I recently came across a really good blog post on The Productivityist, one of many blogs I follow these days. It’s a guest post written by Ryan McRae, titled “Becoming the Productive College Student.” It’s a pretty quick read, and well worth the time for anyone who’s looking to be more productive in their college years (and beyond!). Here’s my take on what he has to say:
The first part of McRae’s post is about what he calls mastering your calendar. He says to look ahead at your assignments over the upcoming semester and put reminders in your calendar for when to begin working on them. For us musicians, of course, these assignments would be our upcoming concerts, auditions, juries, etc.
I actually use the Structured Practice Method for this purpose in my own practicing: When I know I have something coming up in the future, I create a practice item in SPM and set it’s “Start Date” to the date I’d like to begin working on it. I did this recently with a concert I have coming up with the Flint Symphony. We’re going to be performing Mahler’s 3rd Symphony, which has some major work for the principal trumpet, so I know I need to work on it in advance. Back when I got the season schedule, I set up a practice item for the symphony, and set it’s start date for a few days after I returned from my recent vacation. Sure enough, a few days ago it popped up on my daily practice list and I got to work. Knowing myself as I do, I’m certain I would have forgotten to get to work on it for at least another week or two if I didn’t have that reminder set up, and I would have been less well prepared for the first rehearsal.
One thing I would add to McRae’s advice is to also master your schedule. By this I mean to look at least a day ahead and figure out when you can fit your practicing in. It’s just a fact of life that we often fail to hit our daily goals with regard to practice time. Set times in your calendar and treat them like fixed appointments. If you have an appointment with someone important at 10:00am, you’re not going to hang out in the student lounge until 10:30 (well, you shouldn’t, at least). Do the same with your instrument!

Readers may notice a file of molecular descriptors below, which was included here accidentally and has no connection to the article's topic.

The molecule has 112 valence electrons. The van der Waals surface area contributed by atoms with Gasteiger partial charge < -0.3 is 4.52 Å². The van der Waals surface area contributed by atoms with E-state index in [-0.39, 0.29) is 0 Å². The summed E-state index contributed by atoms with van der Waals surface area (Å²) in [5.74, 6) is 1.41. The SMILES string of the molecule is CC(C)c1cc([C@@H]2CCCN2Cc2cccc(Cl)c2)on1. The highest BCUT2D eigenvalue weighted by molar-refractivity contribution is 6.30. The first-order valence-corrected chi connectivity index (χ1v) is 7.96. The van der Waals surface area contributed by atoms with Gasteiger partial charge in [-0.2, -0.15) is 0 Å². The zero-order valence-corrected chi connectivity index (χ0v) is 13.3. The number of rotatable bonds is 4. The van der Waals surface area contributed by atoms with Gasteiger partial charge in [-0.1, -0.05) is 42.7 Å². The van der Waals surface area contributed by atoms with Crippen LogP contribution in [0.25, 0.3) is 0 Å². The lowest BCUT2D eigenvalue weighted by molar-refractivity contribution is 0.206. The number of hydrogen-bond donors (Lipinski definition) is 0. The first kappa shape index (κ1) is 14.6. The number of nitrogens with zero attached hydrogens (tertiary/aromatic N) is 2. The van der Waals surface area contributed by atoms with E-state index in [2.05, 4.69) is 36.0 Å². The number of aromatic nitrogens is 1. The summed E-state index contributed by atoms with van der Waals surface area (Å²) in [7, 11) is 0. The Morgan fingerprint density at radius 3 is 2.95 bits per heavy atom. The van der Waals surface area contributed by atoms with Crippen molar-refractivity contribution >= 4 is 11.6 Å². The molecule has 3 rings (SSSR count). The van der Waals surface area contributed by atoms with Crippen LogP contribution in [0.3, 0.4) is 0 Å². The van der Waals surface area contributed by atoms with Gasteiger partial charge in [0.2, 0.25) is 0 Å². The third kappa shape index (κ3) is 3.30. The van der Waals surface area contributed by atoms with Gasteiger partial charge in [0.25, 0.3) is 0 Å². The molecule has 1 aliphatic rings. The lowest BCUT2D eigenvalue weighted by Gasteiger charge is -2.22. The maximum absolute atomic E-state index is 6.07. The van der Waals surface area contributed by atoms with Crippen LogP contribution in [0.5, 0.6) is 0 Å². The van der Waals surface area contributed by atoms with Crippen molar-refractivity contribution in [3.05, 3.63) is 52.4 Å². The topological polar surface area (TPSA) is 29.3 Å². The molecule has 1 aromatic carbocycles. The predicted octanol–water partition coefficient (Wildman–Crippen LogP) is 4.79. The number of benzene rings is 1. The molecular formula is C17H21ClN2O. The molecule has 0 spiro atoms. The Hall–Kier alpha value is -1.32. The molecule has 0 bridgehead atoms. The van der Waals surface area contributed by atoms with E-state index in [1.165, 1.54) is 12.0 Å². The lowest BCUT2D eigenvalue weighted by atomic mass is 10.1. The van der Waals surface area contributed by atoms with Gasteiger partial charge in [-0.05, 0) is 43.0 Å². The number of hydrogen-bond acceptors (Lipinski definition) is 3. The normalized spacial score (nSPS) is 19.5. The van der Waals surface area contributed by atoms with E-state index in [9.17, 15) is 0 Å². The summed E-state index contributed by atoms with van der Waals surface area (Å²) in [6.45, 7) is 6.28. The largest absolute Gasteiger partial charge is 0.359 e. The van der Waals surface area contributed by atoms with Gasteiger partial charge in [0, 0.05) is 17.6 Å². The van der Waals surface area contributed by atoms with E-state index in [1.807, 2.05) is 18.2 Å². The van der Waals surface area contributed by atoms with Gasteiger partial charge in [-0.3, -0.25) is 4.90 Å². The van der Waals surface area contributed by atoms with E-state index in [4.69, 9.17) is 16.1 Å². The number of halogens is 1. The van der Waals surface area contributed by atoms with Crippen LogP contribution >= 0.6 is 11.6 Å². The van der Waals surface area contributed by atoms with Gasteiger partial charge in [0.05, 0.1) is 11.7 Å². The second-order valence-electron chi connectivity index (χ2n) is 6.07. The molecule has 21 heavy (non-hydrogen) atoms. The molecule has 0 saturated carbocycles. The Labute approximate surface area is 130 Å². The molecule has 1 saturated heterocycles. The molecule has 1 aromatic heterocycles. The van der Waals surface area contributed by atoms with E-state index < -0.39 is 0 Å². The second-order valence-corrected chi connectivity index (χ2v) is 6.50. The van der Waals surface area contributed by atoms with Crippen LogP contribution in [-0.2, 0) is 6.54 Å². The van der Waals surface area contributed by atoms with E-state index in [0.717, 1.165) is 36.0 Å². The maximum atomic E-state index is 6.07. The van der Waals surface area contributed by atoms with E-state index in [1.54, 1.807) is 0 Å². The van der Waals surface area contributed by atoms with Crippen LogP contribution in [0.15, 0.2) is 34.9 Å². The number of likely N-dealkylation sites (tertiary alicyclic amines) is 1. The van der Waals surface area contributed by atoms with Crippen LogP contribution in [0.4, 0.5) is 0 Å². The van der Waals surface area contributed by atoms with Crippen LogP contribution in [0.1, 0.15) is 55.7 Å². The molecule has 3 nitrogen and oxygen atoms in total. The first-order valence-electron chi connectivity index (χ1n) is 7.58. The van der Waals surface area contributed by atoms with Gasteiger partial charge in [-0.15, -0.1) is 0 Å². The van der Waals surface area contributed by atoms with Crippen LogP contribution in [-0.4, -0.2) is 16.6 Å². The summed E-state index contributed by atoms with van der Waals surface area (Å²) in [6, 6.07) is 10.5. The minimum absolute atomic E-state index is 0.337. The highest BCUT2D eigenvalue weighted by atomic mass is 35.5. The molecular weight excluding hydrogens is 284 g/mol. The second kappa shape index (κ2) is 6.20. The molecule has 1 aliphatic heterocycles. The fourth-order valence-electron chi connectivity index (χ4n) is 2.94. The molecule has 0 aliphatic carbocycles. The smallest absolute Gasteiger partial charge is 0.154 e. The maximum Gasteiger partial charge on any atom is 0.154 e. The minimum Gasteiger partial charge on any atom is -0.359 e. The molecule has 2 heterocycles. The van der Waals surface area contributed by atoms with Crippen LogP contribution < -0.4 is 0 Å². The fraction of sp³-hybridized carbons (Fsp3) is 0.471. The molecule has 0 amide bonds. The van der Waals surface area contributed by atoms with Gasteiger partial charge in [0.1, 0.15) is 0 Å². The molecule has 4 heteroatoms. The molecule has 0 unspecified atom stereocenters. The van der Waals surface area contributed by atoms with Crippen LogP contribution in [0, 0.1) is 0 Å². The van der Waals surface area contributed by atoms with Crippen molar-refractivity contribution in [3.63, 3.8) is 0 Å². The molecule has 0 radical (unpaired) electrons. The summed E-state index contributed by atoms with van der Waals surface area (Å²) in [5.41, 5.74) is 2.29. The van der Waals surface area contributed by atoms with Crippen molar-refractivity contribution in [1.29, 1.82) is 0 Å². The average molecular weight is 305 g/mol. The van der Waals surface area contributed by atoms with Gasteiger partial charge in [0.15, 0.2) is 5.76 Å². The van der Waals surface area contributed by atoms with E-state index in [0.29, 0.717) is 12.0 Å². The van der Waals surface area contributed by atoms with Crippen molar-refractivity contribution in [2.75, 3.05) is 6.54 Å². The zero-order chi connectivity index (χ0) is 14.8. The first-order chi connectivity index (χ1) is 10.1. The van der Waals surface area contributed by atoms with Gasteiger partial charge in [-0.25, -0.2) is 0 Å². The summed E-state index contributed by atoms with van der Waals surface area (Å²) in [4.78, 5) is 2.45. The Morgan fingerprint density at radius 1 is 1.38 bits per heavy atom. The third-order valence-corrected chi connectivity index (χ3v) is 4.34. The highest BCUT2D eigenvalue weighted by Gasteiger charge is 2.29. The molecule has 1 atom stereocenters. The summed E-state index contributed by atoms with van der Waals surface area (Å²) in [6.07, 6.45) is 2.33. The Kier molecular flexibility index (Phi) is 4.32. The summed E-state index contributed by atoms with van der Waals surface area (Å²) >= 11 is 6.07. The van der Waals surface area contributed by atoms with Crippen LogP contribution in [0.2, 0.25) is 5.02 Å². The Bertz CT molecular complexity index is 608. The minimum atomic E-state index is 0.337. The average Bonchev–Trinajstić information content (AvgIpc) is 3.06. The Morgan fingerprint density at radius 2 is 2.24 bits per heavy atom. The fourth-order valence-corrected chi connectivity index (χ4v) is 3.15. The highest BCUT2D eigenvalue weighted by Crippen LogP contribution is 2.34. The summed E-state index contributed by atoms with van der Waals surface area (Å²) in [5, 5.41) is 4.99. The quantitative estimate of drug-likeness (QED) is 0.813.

Plan to practice at a specific time and place, for a specific length of time. When that time comes, bite the bullet and go to the practice room and get to work, whether you feel like it or not! This gets easier the more you do it, I promise!
Of course, it pays to make your practice appointments reasonable. Don’t forget to allow yourself some down time now and then, and remember to include time to get from one place to another. Also, if your current average daily practice is 30 minutes, don’t schedule 3 hours right away. Work your way up to it. If you’re not sure how quickly to increase your time, talk to your teacher!
McRae talks about making the Library your “sacred” study space. Obviously this won’t work quite so well for musicians. I’ve heard that librarians frown on students who practice Ride of the Valkyries in the library, though I haven’t tried it myself. Our sacred study space is the practice room.
We don’t typically have much control over what practice spaces are available to us as music students, but when possible I recommend trying a few different spaces. During my undergrad we had a few different types of practice rooms available, and I realized I was much more productive in some than in others. Figure out where you get your best work done and use it to your advantage!
It’s also worth keeping an eye on where you are when you miss the mark. For me, I found I would often miss my practice appointments if I headed to the Campus Restaurant for coffee and a sweet roll (this was very popular among my school’s music majors, as the restaurant was directly across the street from the music building). I eventually figured out that I needed to have at least a half hour free, or I just had to skip the hang-out. My trumpet, wallet, and pants size all rewarded me for the missed social time.
This is McRae’s final point, and we should all etch the above headline deep into our brains.
I know. We all believe we can surf Facebook while we practice our scales. But I can tell you, based on extensive personal experience as well as mountains of scientific research, that it’s really a bad idea. When you’re practicing, practice. Period.